Gambia’s Yahya Jammeh accepts to handover power and go to exile

Barely a few hours before his mandate expires, President Yahya Jammeh of the Gambia is reported to have accepted a last-minute deal to relinquish power peacefully and go into exile.

According to reports from Banjul which are yet to be independently confirmed, Mr Jammeh agreed to step down in the interest of peace and stability of the Gambia after a tense closed door meeting with the visiting president of Mauritania, Mohamed Ould Abdel Aziz.

Reports added that Mr Jammeh will leave for Mauritania tonight with President Aziz.

It is not clear whether he will settle there permanently or move to another country.

Mr Jammeh’s mandate expires at midnight tonight after his surprised defeat in last month’s election by opposition candidate Adama Barrow.

He had vowed to cling to power after accusing the country’s electoral commission of rigging the election in favour of the opposition.

His attempt to overturn the election result at the Supreme Court has been delayed because of a shortage of judges as most of the judges come from neighbouring countries.

Neighbouring Senegal and Nigeria have threatened to storm Banjul militarily and enforce last month’s election results unless he steps down by midnight.

 

 

-Jollof News

Gambia electoral commission head flees to Senegal fearing for his life

The head of Gambia’s electoral commission has fled to neighboring Senegal fearing a plot against him, a month after declaring President Yahya Jammeh lost elections following 22 years in power, one of his relatives said.

Independent Electoral Commission (IEC) chairman Alieu Momar Njie “fled to Senegal after he got information that the Gambian authorities were plotting against him and his team” one of his relatives told AFP late Tuesday.

“Some of his team members have also left for Senegal,” the relative said, speaking on condition of anonymity. The relative did not elaborate on how Njie fled or say who had gone with him.

There was no immediate comment from Senegalese authorities.

Njie had declared opposition candidate Adama Barrow the winner of December 1 presidential elections and pleaded with all parties to respect the result.

Jammeh’s party later lodged a legal complaint against the electoral commission and the country has since been in political deadlock.

The 51-year-old Jammeh, who took power in a bloodless coup in 1994, has said he will await a Supreme Court ruling in the case, delayed until January 10, before ceding power.

Jammeh’s refusal to step down, despite initially conceding defeat in the election, has stoked international concerns about the future of the tiny west African country.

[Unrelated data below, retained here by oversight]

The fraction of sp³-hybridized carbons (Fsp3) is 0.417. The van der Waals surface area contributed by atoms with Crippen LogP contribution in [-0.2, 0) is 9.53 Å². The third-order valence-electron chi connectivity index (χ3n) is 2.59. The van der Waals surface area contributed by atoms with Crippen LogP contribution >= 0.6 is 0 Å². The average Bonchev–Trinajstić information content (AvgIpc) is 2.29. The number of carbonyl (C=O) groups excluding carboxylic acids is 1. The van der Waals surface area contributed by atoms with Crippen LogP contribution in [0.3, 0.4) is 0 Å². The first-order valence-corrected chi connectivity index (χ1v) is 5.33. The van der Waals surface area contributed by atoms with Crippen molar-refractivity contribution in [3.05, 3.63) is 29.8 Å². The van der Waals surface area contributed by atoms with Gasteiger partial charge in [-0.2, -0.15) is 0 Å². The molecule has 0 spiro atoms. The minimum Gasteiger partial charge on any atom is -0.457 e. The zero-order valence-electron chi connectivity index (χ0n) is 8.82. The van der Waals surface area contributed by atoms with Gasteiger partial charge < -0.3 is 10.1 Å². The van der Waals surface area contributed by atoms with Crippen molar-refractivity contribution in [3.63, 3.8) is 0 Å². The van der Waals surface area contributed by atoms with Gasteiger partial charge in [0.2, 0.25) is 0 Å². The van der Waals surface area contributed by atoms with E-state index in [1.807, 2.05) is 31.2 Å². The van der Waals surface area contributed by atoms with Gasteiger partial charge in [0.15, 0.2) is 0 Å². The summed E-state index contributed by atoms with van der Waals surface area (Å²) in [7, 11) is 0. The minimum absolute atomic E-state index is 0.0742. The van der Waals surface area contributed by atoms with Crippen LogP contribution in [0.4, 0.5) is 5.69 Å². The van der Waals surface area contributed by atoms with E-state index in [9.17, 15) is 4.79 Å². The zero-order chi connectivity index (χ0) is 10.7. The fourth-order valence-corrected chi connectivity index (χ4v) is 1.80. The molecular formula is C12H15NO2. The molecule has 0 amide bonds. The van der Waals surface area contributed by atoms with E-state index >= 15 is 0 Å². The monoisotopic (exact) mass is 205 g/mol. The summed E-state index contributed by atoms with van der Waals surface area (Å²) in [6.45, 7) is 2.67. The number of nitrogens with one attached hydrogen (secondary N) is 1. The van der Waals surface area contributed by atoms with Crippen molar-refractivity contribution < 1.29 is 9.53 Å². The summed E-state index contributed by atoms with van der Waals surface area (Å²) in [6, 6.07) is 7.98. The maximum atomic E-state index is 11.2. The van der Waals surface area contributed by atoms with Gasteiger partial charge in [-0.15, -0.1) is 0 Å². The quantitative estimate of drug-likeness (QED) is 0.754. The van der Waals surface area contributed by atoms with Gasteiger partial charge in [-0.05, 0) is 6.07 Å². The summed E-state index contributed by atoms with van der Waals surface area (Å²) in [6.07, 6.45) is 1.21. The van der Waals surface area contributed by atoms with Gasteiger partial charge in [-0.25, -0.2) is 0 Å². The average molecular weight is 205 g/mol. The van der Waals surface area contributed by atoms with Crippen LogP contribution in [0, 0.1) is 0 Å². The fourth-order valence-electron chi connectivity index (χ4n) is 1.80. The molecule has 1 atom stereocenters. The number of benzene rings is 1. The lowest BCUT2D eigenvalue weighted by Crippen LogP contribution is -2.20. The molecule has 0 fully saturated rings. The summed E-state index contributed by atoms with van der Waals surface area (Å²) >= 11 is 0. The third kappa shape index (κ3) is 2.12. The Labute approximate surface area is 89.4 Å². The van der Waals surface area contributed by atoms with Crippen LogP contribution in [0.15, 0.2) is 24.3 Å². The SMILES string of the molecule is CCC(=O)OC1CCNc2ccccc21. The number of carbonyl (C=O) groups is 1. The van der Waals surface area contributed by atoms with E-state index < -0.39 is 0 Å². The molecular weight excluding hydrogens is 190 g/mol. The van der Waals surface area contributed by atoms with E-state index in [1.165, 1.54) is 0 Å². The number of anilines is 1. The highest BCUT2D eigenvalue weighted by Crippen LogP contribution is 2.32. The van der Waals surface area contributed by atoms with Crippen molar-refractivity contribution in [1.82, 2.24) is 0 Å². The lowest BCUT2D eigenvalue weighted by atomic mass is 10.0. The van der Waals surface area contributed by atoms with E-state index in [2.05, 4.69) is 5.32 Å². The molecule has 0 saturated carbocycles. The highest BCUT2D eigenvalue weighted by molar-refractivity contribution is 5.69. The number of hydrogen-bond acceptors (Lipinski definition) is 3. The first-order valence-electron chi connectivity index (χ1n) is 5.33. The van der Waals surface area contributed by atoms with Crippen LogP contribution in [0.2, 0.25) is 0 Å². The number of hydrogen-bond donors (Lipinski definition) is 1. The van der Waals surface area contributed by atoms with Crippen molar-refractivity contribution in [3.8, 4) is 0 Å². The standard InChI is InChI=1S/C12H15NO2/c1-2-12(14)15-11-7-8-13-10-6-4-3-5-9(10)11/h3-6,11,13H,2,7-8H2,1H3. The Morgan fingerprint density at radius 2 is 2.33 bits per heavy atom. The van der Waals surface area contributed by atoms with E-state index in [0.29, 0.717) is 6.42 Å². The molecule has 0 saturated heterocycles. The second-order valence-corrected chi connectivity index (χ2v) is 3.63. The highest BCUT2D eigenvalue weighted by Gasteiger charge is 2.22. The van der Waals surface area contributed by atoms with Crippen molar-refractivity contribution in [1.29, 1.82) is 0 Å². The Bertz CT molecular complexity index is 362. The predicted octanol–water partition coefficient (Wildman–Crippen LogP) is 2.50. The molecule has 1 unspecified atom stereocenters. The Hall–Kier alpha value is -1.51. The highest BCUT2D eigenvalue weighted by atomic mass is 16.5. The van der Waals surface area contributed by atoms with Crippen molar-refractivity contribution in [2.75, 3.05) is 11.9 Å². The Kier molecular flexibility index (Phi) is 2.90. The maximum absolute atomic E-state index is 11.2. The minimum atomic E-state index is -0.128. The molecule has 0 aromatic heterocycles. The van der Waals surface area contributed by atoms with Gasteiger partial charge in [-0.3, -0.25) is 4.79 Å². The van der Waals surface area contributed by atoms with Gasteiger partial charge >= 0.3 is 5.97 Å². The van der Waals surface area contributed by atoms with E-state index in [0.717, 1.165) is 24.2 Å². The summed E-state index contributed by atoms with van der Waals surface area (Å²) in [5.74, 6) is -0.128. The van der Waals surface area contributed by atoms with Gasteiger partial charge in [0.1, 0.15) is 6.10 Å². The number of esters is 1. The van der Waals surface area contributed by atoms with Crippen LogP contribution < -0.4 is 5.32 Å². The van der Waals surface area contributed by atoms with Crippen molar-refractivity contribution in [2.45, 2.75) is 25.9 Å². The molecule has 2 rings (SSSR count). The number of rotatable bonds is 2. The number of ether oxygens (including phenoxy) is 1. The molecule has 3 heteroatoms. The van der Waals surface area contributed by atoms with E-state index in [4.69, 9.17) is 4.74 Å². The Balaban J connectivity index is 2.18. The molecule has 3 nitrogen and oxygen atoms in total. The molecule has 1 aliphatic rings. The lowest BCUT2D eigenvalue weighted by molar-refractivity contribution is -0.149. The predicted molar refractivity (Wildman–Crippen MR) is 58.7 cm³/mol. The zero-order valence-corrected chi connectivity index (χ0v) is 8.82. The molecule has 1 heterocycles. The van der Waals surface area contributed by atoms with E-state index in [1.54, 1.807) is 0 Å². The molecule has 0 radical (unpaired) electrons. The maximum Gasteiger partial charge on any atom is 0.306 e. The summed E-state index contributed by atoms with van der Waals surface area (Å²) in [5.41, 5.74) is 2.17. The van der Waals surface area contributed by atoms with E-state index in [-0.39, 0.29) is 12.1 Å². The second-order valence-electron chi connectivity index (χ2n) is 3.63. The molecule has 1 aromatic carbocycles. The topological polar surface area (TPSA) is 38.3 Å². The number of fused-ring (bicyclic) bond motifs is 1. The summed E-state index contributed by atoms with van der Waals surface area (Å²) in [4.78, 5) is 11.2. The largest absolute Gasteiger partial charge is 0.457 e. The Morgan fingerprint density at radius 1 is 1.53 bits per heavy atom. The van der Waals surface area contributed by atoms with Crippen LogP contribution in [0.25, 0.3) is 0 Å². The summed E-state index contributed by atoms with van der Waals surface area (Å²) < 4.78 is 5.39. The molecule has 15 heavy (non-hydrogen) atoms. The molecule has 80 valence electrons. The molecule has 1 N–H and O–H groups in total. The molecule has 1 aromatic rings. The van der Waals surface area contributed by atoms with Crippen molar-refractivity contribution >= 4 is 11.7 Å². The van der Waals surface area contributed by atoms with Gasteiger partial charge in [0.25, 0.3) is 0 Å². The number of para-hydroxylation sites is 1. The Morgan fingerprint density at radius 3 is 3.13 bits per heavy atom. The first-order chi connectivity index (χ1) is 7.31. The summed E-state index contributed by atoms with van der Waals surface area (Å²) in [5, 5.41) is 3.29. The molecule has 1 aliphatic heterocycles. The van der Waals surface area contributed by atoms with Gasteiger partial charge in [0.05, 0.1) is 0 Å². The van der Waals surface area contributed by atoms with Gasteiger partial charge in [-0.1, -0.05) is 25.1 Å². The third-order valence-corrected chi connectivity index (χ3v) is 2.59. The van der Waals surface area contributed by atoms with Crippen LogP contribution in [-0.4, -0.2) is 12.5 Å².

Both the United Nations and African leaders have called for him to step down.

Meanwhile, a security source said that a group of people arrested for selling or wearing T-shirts bearing the slogan #GambiaHasDecided had been released.

One of those briefly detained, who declined to be identified, said armed men had entered a shop selling merchandise featuring Barrow’s image and seized T-shirts, caps and badges.

They said they were taken to Gambian National Intelligence Agency headquarters where they were cautioned before being released.

 

 

-AFP

Gambian president of 22 years concedes to Adama Barrow

The Gambia’s president of 22 years Yahya Jammeh will be replaced by a property developer, Adama Barrow, after losing the general election.

Mr Jammeh, who came to power in a coup in 1994, has agreed to accept defeat, said electoral commission chief Alieu Momar Njie.

Before announcing the final result, Mr Njie appealed for calm as the country entered unchartered waters.

The Gambia has not had a smooth power transfer since independence in 1965.

Mr Njie said that Mr Barrow had won Thursday’s election by more than 50,000 votes. He runs a property company which he founded in 2006.

A devout Muslim, Mr Jammeh, 51, once said he would rule for “one billion years” if “Allah willed it”.

“It’s really unique that someone who has been ruling this country for so long has accepted defeat,” Mr Njie told reporters.


Mr Jammeh’s defeat has been greeted with astonishment in The Gambia, where most people expected him to win. He has served four terms as president but now this unpredictable and ruthless man is to be replaced by a property developer.

Mr Jammeh’s 22 years in power have brought repression and intolerance to this tiny seaside nation, popular for cheap holidays in the sun.

He has been tough on journalists, the opposition and gay people. He also said he could cure Aids and infertility.


During the campaign, the country’s mostly young population seemed to be yearning for change, said the BBC’s Umaru Fofana in the capital, Banjul.

The economic challenges the country faces have forced many to make the perilous journey to Europe, with some drowning on the way, he said.

Human rights groups have accused Mr Jammeh, who has in the past claimed he can cure Aids and infertility, of repression and abuses.

Several previous opposition leaders are in jail after taking part in a rare protest in April.

Observers from the European Union (EU) and the West African regional bloc Ecowas did not attend the vote.

 

 

-BBC